I’m re-reading John Boyd’s The Last Starship from Earth, and an interesting scenario pops up in the middle. The character, a brilliant mathematics student named Haldane IV, is under investigation and trial. One of the jurors / investigators is a leader in the State’s Department of Sociology, and he is interested in Haldane’s research into building an electronic Shakespeare. Haldane believes there to be an underlying mathematics to aesthetics, which can be replicated and built into a machine. This machine would then replace the professional category of Poets. This Sociologist offers a “business proposition” to Haldane. In exchange for clemency in court, Haldane will help build a machine to replace the profession of mathematicians. The implications that a machine could be built to pursue mathematics sparked an interesting question in my mind. Could there be a finite number of mathematical axioms & proofs, or are they infinite?
There’s an amazing YouTube channel called Vsauce, and back in December 2015, host Michael Stevens released a video on Supertasks. In this video he explores the paradoxes of infinity and how it relates to the human mind and the physical universe.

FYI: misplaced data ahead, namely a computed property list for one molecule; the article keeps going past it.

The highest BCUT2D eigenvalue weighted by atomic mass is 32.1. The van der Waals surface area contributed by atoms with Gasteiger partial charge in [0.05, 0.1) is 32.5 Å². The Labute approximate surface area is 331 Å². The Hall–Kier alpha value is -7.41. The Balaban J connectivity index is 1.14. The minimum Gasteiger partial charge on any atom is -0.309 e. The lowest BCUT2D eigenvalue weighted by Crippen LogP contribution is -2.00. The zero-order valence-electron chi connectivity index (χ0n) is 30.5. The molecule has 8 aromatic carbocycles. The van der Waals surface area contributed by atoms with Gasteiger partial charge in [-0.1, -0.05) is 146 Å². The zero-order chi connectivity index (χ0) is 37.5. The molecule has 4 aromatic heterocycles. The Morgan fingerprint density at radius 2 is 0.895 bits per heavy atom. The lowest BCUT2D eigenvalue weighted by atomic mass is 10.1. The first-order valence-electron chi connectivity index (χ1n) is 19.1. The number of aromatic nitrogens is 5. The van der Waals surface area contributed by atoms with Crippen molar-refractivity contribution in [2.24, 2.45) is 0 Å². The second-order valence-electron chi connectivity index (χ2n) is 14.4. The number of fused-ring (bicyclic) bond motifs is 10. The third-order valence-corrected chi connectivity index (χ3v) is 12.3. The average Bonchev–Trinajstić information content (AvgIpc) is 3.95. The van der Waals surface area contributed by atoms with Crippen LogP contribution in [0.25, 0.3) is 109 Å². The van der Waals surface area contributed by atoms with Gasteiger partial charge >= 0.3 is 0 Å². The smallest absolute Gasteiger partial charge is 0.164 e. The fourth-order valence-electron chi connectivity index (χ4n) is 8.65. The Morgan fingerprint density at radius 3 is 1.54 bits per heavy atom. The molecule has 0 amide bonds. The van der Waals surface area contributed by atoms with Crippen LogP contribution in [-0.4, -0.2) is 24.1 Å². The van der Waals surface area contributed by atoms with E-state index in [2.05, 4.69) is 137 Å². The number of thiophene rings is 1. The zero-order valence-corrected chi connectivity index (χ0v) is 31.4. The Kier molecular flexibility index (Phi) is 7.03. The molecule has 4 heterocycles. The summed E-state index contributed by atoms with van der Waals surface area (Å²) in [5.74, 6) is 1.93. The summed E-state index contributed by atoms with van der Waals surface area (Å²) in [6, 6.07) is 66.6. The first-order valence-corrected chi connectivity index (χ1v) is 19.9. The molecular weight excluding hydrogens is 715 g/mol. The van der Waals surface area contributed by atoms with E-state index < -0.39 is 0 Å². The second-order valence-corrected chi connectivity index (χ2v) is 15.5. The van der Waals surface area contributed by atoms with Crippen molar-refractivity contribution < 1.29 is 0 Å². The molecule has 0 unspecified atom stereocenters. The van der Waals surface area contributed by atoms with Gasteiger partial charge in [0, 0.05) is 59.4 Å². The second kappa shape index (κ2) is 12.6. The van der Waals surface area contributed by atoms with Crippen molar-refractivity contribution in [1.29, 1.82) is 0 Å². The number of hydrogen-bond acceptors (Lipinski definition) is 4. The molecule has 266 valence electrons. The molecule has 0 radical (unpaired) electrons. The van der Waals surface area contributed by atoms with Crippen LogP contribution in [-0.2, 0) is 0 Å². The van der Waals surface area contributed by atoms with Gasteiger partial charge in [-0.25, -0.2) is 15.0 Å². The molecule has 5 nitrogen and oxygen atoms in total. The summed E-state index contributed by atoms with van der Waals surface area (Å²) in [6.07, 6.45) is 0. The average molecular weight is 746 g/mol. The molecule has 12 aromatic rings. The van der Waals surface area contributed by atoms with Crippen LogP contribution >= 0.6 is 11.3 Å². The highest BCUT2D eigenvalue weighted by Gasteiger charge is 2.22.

Michael discusses Zeno’s Paradoxes. You may have encountered two of them, which tend to be muddled together: the Dichotomy Paradox, and Achilles and the Tortoise (I’m guilty of this too). These two consider running / walking a distance and how you must pass a halfway point, then half of the halfway, then half again and so on. In this way there’s an infinite number of points to pass and it creates the question, “can you actually finish the course?”.
In a smooth mathematical universe, this could go on forever. I can imagine this like being stuck in an infinite loop, or a program slowly crashing. But we don’t live in a smooth, mathematical universe. Races are finished, time flows. Part of the issue is that the fundamental unit of distance can’t be divided up forever. Our racers can’t take a partial footstep, and in the Universe, we theoretically can’t have a unit any smaller than the Plank distance, nor Plank time.
The human mind can still conceptualize these infinites. Yet our universe can’t manifest these into reality. In a way, our minds extend the capabilities of our universe. Mathematics is an extension of our minds and our ability to conceive beyond the physical realm. In the end, though, is Mathematics itself a finite set? And if so, is the human mind and by extension our imagination also finite and limited? I hope not.